“Consult your soul, consult your heart. Righteousness is what reassures your soul and your heart, and sin is what wavers in your soul and puts tension in your chest, even if people approve it in their judgements again and again.” (Sunan al-Darimi).

Above all, seek help and counsel from Allah. That way we don’t end up worshipping ourselves, as so many “spiritual” teachings lead to nowadays.

Another practice to keep our hearts calm is detachment from the world. Asceticism (zuhd) is a virtue in Islam. It doesn’t mean selling all our possessions, leaving behind our responsibilities, and meandering about with a bowl, begging for food. Real asceticism is perfectly explained by ‘Ali ibn Abi Talib (may Allah be pleased with him):

“Detachment is not that you should own nothing, but that nothing should own you.”

It’s about not immersing ourselves in the sea of worldly life. When we are attached to results, taking both praise and criticism to heart, and are too engrossed in our daily activities to worship Allah, we develop spiritual diseases. Zuhd is hard to practice and I can’t say I’ve mastered it, but with Allah’s help, we can do it. What needs to be overcome first is our ego.

Many spiritual paths criminalize the ego and encourage people to extirpate it. Even in the Muslim world, some teach that spiritual fulfilment can only be attained when we melt our own individuality to merge with the Godhead (or, as they claim, to realize that we are “one and the same”). The original, pristine Islam takes a different stance (and a healthier one, in my opinion). It does not view human nature as a block to our spiritual growth. Another thing I appreciate about tazkiyah is moderation- our task is not to kill our egos, but to transcend it.

The ego is a natural part of our psyche. It provides us our sense of identity and personality. The ego’s role in our lives is survival, self-preservation, and protection from pain via defense mechanisms. It sort of acts like a micro-manager of our lives. The downside is that the ego does not exactly like to be told who’s boss. Belief in and worship of Allah makes it afraid to lose itself; afraid to lose control over its identity and image; afraid to humble itself towards something larger and greater than itself. It fears that it might die and dissolve. We need to approach our ego lovingly and reassure it that Allah is greater, knows everything, already has a plan for us, and we can relax. He’s got everything under control. All we need to do is worship Him.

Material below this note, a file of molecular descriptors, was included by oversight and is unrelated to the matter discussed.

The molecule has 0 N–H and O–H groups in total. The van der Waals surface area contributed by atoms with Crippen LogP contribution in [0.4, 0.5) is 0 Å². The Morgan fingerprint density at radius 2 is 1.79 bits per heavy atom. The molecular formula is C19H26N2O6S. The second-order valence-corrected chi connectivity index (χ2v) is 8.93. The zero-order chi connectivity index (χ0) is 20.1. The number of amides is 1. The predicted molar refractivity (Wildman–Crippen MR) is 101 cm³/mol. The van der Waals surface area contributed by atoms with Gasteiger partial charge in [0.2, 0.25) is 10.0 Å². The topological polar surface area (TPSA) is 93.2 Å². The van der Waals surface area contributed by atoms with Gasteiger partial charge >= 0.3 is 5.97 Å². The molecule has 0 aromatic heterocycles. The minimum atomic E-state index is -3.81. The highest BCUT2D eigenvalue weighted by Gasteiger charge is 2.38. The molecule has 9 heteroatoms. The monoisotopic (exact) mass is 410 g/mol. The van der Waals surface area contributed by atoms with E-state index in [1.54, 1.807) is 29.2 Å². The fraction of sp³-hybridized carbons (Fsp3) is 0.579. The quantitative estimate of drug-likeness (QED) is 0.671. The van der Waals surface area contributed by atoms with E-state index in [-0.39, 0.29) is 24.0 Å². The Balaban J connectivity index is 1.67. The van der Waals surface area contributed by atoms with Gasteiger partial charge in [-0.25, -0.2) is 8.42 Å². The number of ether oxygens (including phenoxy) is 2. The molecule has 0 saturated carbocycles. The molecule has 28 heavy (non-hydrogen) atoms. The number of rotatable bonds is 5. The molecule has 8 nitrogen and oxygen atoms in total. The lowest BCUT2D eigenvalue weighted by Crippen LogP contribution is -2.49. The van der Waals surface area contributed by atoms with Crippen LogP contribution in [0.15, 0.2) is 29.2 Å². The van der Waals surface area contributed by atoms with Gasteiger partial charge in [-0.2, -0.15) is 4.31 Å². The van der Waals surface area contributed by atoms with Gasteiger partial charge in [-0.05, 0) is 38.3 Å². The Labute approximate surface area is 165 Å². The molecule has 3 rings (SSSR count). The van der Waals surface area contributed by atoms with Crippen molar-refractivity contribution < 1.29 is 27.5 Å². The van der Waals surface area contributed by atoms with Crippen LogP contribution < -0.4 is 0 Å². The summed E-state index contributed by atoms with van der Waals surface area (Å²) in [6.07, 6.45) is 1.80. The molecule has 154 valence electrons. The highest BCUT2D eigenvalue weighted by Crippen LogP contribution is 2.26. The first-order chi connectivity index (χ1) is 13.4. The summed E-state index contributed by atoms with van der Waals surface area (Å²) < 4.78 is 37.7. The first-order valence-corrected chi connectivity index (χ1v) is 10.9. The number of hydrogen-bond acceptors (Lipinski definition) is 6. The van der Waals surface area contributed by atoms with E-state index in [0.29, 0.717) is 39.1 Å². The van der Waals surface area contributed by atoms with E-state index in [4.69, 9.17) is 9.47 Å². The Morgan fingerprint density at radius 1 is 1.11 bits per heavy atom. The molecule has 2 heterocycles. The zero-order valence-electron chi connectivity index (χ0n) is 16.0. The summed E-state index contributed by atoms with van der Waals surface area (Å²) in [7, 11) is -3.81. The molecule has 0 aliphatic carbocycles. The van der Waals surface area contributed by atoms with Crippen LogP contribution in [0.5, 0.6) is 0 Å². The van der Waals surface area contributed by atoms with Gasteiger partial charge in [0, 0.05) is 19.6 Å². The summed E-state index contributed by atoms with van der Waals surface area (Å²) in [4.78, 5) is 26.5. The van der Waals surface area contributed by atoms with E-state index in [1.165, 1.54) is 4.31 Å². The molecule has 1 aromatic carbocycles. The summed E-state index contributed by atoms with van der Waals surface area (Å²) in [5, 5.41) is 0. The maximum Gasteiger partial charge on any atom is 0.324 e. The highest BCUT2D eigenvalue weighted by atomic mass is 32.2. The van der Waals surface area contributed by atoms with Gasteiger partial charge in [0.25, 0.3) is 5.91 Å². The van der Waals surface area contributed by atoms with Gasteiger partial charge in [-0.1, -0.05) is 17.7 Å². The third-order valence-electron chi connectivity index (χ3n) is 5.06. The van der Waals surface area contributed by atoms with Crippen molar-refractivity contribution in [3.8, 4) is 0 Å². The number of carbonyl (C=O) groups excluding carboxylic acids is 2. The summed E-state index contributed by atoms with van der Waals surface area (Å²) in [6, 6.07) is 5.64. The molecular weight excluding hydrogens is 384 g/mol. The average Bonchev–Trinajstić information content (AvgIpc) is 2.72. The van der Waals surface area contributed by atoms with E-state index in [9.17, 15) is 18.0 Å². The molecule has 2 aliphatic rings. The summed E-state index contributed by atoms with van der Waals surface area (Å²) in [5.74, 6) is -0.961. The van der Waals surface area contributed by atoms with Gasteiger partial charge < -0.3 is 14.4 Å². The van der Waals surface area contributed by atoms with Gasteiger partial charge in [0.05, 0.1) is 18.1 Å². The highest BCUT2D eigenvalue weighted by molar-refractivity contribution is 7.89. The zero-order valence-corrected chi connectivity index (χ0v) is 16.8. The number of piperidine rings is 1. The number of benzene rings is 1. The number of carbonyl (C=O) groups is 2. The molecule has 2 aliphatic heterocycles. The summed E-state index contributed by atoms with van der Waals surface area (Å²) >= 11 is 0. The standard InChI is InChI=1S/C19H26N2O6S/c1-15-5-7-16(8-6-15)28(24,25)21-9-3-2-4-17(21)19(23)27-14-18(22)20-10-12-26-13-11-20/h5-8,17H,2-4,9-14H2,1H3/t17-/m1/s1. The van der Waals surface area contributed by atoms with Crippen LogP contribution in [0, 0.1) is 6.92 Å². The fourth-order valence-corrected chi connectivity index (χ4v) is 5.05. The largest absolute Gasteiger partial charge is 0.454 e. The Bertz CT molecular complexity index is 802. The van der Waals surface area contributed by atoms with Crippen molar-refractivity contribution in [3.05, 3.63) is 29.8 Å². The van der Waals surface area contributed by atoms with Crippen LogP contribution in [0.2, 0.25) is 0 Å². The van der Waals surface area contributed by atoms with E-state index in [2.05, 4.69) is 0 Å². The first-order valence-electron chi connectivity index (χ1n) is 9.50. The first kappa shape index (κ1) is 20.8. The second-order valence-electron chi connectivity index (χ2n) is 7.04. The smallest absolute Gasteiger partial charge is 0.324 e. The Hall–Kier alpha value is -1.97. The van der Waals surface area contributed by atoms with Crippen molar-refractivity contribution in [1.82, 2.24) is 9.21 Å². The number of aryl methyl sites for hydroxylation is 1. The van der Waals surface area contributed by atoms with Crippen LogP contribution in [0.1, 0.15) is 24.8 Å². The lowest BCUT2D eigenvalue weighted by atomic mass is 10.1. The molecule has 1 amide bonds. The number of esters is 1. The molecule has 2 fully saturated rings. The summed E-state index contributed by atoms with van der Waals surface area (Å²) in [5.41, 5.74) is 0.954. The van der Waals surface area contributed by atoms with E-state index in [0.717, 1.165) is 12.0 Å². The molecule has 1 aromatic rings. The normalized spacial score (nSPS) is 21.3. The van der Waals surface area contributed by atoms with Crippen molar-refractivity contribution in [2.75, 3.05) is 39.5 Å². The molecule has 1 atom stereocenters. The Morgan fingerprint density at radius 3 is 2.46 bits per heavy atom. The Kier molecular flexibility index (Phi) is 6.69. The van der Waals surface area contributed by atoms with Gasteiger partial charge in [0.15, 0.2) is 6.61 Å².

As the Prophet (sall Allaahu alayhi wa sallam) used to say after each salah:

“Ya muqallib al-quloob, thabbit qalbi ‘ala deenik.”

“Oh Turner of the hearts, keep our hearts steadfast upon your Religion”

Surely our hearts are in the Hands of Allaah, and our salvation and success lie in turning to Him, however incomplete or flawed we may be.

About the author:

Abigail Maryam, M.D., is a certified Love & Relationship Coach, entrepreneur, writer, and student of knowledge. She brings forth her gifts and experience to help sisters achieve greater levels of self-love, happiness, and wellbeing.


Tazkiyah: The Islamic Path of Self-Development, edited by Abdur Rashid Siddiqui (The Islamic Foundation)

Purification of the Heart: Signs, Symptoms, and Cures of the Spiritual Disease of the Heart. Translation and Commentary of Imam al-Mawlud’s Matharat al-Qulub, by Hamza Yusuf (Sandala, Inc)

The Purification of the Soul (Tazkiyat an-Nafs), compiled from the works of Ibn Rajab al-Hanbali, Ibn al-Qayyim al-Jawziyya, and Abu Hamid al-Ghazali. Collected and arranged by Ahmad Farid (Al-Firdous Ltd, London)